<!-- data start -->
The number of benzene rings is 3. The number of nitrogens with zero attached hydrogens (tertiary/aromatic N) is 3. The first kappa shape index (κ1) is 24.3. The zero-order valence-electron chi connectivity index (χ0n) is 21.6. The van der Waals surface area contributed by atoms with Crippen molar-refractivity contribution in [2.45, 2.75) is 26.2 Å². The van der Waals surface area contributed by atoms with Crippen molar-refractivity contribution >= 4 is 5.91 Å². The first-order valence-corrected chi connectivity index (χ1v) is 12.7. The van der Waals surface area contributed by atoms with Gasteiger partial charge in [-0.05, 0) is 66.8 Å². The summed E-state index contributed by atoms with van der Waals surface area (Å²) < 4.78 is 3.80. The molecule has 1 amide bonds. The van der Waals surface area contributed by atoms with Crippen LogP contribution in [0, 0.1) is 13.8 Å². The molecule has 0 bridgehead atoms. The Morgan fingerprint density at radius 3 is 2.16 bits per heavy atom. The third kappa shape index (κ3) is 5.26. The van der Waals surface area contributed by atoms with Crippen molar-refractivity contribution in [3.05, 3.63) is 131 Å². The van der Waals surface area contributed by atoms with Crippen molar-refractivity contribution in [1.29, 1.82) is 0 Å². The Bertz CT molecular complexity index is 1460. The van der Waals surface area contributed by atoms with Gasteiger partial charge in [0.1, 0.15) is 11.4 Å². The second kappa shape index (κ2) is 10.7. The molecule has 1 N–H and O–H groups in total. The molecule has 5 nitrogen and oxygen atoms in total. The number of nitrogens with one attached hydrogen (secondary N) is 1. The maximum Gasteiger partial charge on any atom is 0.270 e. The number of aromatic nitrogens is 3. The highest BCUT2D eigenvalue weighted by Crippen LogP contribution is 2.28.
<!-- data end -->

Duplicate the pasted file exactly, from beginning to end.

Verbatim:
The number of benzene rings is 3. The number of nitrogens with zero attached hydrogens (tertiary/aromatic N) is 3. The first kappa shape index (κ1) is 24.3. The zero-order valence-electron chi connectivity index (χ0n) is 21.6. The van der Waals surface area contributed by atoms with Crippen molar-refractivity contribution in [2.45, 2.75) is 26.2 Å². The van der Waals surface area contributed by atoms with Crippen molar-refractivity contribution >= 4 is 5.91 Å². The first-order valence-corrected chi connectivity index (χ1v) is 12.7. The van der Waals surface area contributed by atoms with Gasteiger partial charge in [-0.05, 0) is 66.8 Å². The summed E-state index contributed by atoms with van der Waals surface area (Å²) < 4.78 is 3.80. The molecule has 1 amide bonds. The van der Waals surface area contributed by atoms with Crippen LogP contribution in [0, 0.1) is 13.8 Å². The molecule has 0 bridgehead atoms. The Morgan fingerprint density at radius 3 is 2.16 bits per heavy atom. The third kappa shape index (κ3) is 5.26. The van der Waals surface area contributed by atoms with Crippen molar-refractivity contribution in [3.05, 3.63) is 131 Å². The van der Waals surface area contributed by atoms with Crippen molar-refractivity contribution in [1.29, 1.82) is 0 Å². The Bertz CT molecular complexity index is 1460. The van der Waals surface area contributed by atoms with Gasteiger partial charge in [0.1, 0.15) is 11.4 Å². The second kappa shape index (κ2) is 10.7. The molecule has 1 N–H and O–H groups in total. The molecule has 5 nitrogen and oxygen atoms in total. The number of nitrogens with one attached hydrogen (secondary N) is 1. The maximum Gasteiger partial charge on any atom is 0.270 e. The number of aromatic nitrogens is 3. The highest BCUT2D eigenvalue weighted by Crippen LogP contribution is 2.28.